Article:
23. I know that this comment isn’t like the “raspberry vinegar in salad dressing” , but I just wanted to say that I am still an avid reader of your lovely blog, even though I may not always stop to comment. I hope to do so more regularly again once my “life is on a more even keel”. Bisous

  24. It looks like Seattle knows how to do French! How nice to have all those reminders from home just a field trip away. The macarons look especially authentic. I hope they tasted just as good. Great photos – worth the pain with the manual settings!

  25. My favorite is Bakery Nouveau…but I live near Besalu and Honore so I tend to hit those two more often. Funny you post about this…I am prepping my French bakeries in Seattle post too 🙂 Just an excuse to visit and take pictures 🙂

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Deconstructing the French Woman: Marion Cotillard

Deconstructing the French Woman: Marion Cotillard

This story was originally published in 2012. It has not been updated.– French Girl in Seattle Elegant. Flawless. Inimitably stylish. Flaunting a certain Je-ne-sais-quoi. Exuding a subtle confidence. Ah, the French woman. A timeless myth still in the making. How she intrigues, and captivates around the world. Visit your local bookstore, or browse online, under “French style,” “French…

84 Responses to Deconstructing the French Woman: Marion Cotillard

  1. Thank you for featuring Marion Cotillard, she is one of my favorite actresses. I recently learned that her father, Jean-Claude Cotillard, was the mime in the 1987 “French in Action” educational film that some of us were exposed to while studying French.

    • Very interesting information. I knew her parents were artists too, and likely very supportive of all Marion’s creative endeavors. I remember French in Action and have used recommended it to students in the past. I guess I will have to watch it again …

  2. Elle est belle, elle a du talent, elle a la grace de la ‘vraie’ femme, la delicatesse. Elle incarne le reve, mais elle est aussi authentique, accessible, naturelle.

  3. Such a gorgeous post, Véronique. I savored every picture and all of your delicious words. I have spent much of my professional life deconstructing the French woman and her style in an effort to explain it to my students and my clients.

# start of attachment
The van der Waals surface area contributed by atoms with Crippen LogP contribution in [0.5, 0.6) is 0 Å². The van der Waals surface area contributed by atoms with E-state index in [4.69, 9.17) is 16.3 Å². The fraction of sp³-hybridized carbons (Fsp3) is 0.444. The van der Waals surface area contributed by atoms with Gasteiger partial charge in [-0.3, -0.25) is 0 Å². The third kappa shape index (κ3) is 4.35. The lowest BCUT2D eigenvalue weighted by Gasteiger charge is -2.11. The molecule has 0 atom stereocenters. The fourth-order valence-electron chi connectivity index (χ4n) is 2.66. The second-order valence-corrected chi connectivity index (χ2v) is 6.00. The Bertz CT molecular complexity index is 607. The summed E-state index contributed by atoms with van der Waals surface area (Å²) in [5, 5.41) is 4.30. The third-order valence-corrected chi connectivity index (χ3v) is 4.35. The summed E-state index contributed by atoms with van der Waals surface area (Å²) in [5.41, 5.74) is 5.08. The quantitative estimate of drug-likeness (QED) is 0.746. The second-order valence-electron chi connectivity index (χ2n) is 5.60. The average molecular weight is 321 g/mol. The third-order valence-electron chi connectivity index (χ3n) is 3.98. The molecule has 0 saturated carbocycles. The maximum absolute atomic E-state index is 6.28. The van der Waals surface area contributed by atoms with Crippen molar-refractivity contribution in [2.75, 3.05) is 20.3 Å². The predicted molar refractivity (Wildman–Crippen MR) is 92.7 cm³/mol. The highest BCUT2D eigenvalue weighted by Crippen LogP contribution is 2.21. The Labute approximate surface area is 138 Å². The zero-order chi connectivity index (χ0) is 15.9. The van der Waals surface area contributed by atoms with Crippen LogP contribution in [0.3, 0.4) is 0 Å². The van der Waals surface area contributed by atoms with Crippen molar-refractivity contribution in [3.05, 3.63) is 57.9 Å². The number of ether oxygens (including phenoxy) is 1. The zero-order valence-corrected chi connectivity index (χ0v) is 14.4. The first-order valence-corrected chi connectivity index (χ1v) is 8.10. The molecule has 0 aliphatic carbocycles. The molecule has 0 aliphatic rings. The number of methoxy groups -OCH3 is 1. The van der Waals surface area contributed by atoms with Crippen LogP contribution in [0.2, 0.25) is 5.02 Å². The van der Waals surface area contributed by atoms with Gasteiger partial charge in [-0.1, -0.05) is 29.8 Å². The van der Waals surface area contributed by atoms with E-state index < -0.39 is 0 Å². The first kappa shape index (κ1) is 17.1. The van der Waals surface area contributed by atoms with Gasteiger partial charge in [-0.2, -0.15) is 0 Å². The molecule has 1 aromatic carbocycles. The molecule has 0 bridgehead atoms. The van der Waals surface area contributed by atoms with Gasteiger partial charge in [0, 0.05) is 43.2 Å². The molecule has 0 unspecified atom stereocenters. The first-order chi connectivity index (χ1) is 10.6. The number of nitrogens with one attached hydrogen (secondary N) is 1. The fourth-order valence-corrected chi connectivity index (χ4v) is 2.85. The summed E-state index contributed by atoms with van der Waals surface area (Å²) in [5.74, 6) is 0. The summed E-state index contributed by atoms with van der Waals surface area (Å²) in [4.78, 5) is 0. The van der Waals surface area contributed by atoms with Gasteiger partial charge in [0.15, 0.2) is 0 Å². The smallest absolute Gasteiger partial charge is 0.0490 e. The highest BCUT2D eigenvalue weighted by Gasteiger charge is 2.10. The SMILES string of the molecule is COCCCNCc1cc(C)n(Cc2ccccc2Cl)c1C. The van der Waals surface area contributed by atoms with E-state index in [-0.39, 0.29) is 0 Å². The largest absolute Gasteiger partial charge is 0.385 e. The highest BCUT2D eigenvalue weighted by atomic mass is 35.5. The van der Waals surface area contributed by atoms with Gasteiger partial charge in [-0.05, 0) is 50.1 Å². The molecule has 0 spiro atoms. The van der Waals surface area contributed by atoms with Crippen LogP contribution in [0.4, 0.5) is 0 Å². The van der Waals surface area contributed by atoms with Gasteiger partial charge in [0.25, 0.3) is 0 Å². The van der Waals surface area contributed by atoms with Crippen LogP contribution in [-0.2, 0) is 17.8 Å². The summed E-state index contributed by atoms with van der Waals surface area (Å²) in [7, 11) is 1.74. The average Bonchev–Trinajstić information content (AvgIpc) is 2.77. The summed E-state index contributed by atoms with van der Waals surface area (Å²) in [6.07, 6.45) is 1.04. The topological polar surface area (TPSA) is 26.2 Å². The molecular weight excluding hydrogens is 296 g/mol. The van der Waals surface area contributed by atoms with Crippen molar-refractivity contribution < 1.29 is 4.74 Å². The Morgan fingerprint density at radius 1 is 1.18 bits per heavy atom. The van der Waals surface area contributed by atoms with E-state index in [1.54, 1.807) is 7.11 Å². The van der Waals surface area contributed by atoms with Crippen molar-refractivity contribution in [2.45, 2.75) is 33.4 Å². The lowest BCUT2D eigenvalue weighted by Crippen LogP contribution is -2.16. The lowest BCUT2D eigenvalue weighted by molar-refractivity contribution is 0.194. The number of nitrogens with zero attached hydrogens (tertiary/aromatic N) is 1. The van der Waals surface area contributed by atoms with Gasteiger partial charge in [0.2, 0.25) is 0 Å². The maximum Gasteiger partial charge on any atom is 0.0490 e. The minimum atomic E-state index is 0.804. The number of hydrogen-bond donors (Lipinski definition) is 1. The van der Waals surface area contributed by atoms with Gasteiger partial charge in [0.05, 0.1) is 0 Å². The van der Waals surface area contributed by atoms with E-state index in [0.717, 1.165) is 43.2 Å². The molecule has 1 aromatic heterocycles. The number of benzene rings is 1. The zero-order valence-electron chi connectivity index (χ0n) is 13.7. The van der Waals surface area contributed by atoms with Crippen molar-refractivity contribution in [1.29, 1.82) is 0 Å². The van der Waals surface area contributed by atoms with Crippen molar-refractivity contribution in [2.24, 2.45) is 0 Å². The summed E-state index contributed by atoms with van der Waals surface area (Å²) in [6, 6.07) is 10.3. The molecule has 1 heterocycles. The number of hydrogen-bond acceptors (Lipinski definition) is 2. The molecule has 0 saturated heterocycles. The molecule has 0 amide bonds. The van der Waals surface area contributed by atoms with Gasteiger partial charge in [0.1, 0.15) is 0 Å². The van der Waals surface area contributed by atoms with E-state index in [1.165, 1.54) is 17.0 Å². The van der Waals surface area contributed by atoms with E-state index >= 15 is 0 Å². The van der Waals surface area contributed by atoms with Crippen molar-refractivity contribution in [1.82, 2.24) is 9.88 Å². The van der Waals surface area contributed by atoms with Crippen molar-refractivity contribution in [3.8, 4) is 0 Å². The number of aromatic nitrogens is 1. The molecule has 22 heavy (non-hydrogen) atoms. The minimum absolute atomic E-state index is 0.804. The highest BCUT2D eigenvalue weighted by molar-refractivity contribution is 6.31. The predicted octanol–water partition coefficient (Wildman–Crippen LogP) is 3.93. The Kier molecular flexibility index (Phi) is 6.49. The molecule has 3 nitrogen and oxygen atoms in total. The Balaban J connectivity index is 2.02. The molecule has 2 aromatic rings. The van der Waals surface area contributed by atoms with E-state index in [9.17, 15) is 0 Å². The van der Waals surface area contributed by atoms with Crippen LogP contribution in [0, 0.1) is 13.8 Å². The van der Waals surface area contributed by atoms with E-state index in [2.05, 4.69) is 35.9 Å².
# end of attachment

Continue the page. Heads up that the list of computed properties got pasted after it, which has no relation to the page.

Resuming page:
I do think it is about the way they approach perfection. I believe French women and their men find perfection rather boring (I agree); so, they come just to the edge of it and then take a step or two back. So much more interesting and original.

    Qu’en penses-tu?

    • I like your theory, M-T, and I agree with it. Marion is actually a good example. Even when she wears traditional outfits, she always throws in a “quirky” detail to stir things up: the shoes, or the way she does her hair. That’s how you can keep surprising people I guess, by not being where everyone expects you to be… As for the Jeanne Moreau comment, I believe you are right. I had not noticed until you mentioned it… Bien vu!

    • M-T, tu as l’oeil d’un pro!
      And I agree with you and with Véronique: maybe the point is to approach perfection rather than trying to be perfect (= static, constantly posing). Marion Cotillard’s beauty is fascinating because it’s not fake. Therefore each little imperfection (very little indeed) she may have becomes part of her charm…

  4. An exquisite tribute to, and analysis of, the quintessential French Woman. Nodding in agreement as I read every thought, but i suspect you nailed it at the last – that about life being too short to take oneself too seriously. Perhaps that is the secret to both elegance and happiness, n’est-ce pas? xx

  5. Beautiful post! Ms. Cotillard is a favorite of mine. Such chic, class and attitude, (but the right kind of attitude, of course!) She reminds me a little of Catherine Deneuve, who i’ve also always loved. Not in appearance so much as in a certain way about her. And really, the picture of her wearing a hat! 🙂 She looks even MORE glamorous and poised, if that’s possible? Wonderful photos. Thanks so much for this post, Veronique!

    • Marion definitely has Catherine Deneuve’s elegance, but I agree with you, they also seem to share a personality trait: a desire to make their own choices, and to do things their way – a rebel side, in short. I like that about them.

  6. Now, please repeat after me, and write 100 times : I must not make Owen’s heart race like that, I must not make Owen’s heart race like that, I must not…

    But what I really want to know, is how on earth did you get to take all these lovely photos of her ? And can I please, pretty please, tag along with you the next time you do a photo shoot with Marion ? 🙂

    • I must not make Owen’s heart race like that, I must not make Owen’s heart race like that… 🙂 Pauvre Mr Toad. I am sorry. Are you feeling better now? 🙂 To answer your question: It was an easy photo shoot. Marion la Magnifique and I are great copines, you know?! (I wish!) – A bientôt.

  7. Hello Veronique

    You presented this beautiful example of a classic French woman. Beautiful, yet unique and so attractive. She has a beautiful figure and is also a great model.

    You have such insight into the French persona. It takes one to recognize one.

    Have a glorious week


    PS I am going back and looking at how she exited the car. Can I look this elegant stepping from our jeep suv?

    • Well thank you very much, Helen! Like most women (French or otherwise) I can only look at Marion and drool… 🙂 As for “Operation SUV,” I would not recommend attempting that move in a short skirt, no matter what 🙂